“If your actions create a legacy that inspires others to dream more, learn more, do more and become more, then, you are an excellent leader.”
When I was appointed CEO of my organisation I decided I needed to know more about building and growing a business so I completed an MBA. What became apparent during those two part time years at South Bank University was the significance that good leadership played above all else in the success of any organisation. I was so struck by it that I wrote a book on leadership in 2009 and the second edition has just been published.
Leadership is not easy and it’s harder the more complex your organisation becomes. If leadership was easy we would have many more good leaders than we have. Look at the past year at the catalogue of failing leaders in banks, business, charities and politics.
Last week I had the pleasure of judging for the Nursery Management Today Awards. In a world where early years is often mis-understood, devalued and poorly represented it was very reassuring to meet so many diverse people from across the UK who demonstrated inspiring ,competent and transformational leadership skills whether in developing and running nurseries, training or practice improvement. What was clear was they had all understood that leadership was key to their success.
Leadership is both an art and a science. But I believe the success is best achieved when leadership is framed within emotional intelligence. We can have all the systems, processes and policies we like but unless they are developed, applied and embedded in an emotionally sensitive way there is very little chance of a successful result.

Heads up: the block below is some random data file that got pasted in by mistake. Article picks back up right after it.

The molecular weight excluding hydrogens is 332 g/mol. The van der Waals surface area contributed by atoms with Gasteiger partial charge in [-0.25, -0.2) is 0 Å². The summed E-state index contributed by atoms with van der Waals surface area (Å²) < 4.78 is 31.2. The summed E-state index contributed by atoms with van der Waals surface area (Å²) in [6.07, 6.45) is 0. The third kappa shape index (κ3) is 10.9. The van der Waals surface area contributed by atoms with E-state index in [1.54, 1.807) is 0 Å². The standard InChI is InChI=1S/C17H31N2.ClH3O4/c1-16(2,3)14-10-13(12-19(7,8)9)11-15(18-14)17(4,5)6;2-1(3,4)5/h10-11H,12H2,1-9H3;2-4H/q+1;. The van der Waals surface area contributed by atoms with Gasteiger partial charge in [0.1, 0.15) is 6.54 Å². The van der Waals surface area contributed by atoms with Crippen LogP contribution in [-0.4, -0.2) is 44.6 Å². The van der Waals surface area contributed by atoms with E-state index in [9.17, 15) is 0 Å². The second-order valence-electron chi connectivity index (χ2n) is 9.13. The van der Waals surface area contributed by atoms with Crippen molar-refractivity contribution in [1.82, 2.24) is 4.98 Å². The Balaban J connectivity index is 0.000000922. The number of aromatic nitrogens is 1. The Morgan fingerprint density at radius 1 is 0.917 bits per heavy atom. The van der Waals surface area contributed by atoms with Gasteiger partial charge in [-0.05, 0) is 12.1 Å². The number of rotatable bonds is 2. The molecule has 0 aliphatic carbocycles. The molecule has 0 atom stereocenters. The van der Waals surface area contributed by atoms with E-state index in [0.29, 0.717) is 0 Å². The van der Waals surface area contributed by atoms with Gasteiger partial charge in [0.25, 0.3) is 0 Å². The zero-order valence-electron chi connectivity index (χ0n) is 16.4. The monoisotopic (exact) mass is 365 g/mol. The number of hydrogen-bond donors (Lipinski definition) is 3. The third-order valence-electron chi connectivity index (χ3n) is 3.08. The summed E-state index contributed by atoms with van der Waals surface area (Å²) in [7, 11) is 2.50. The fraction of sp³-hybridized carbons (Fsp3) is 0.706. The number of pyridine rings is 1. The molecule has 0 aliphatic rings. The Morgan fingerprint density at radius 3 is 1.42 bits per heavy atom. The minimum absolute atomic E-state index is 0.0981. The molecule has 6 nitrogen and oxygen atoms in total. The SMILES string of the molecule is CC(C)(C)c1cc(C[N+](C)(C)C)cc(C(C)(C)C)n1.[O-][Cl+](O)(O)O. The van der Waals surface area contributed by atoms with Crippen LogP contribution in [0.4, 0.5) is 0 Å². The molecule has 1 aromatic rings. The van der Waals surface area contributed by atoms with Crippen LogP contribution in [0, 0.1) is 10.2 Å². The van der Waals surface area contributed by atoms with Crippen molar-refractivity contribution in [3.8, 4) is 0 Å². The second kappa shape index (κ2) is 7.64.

Flourishing organisations build in leadership in at every level. This begins with a clear vision which is backed by everybody. A core set of values which drives behaviour and communication, systems that support those behaviour, room for innovation and creativity, ways of enabling staff to have a voice in the business and creating opportunities including performance management throughout the life cycle of the staff to develop and extend their capabilities. Leadership at every level. At LEYF our Aspiring Leaders programme has been key to the retention and promotion of staff so that now 70% of staff are recruited from within the organisation and each one is prepared to go the extra mile.
Finally, leaders need to be brave and be prepared to stand up for what they believe. WE need to be disruptive influencers. This is critical in a sector where we have to advocate for the most vulnerable in society; children. We have a sector where many are prepared to do this whether it’s through a campaign such as the Ofsted Big Conversation or an initiative like Men in Childcare or a debate (Margaret Horn lecture AGENDA, here ) raising the importance of childcare being an infrastructure issue. These are just some big examples. Being brave is also about facing a difficult conversation with a colleague, or talking to a parent about a problem or changing the pedagogical approach in your setting.
Being a leader can have a downside, if you are the leader of the whole enterprise you are also chief problem- solver and that can be a lonely place. Professionally this is where coaching and mentoring can help because there is only so much your friends and family can cope with! At the NMT judging we talked about this and lightweight TV programmes like Gogglebox, cooking whilst listening to MagicFM, reading a good novel or brisk walks were all suggested.
Successful leaders seem to be able to do three things: behave in a particular way, have an ability to understand the needs of people and circumstances, and apply certain leadership styles at the right time. Good leaders appear to have acute self- awareness and understand the ideals that many people associate with the role of leader and can pre-empt how they will react. Understanding yourself and being tuned in is a great start. Also keep a check on your ego. No one likes a show off!
So as we started with a quote from Dolly Parton, here is the link to a very uplifting Dolly song.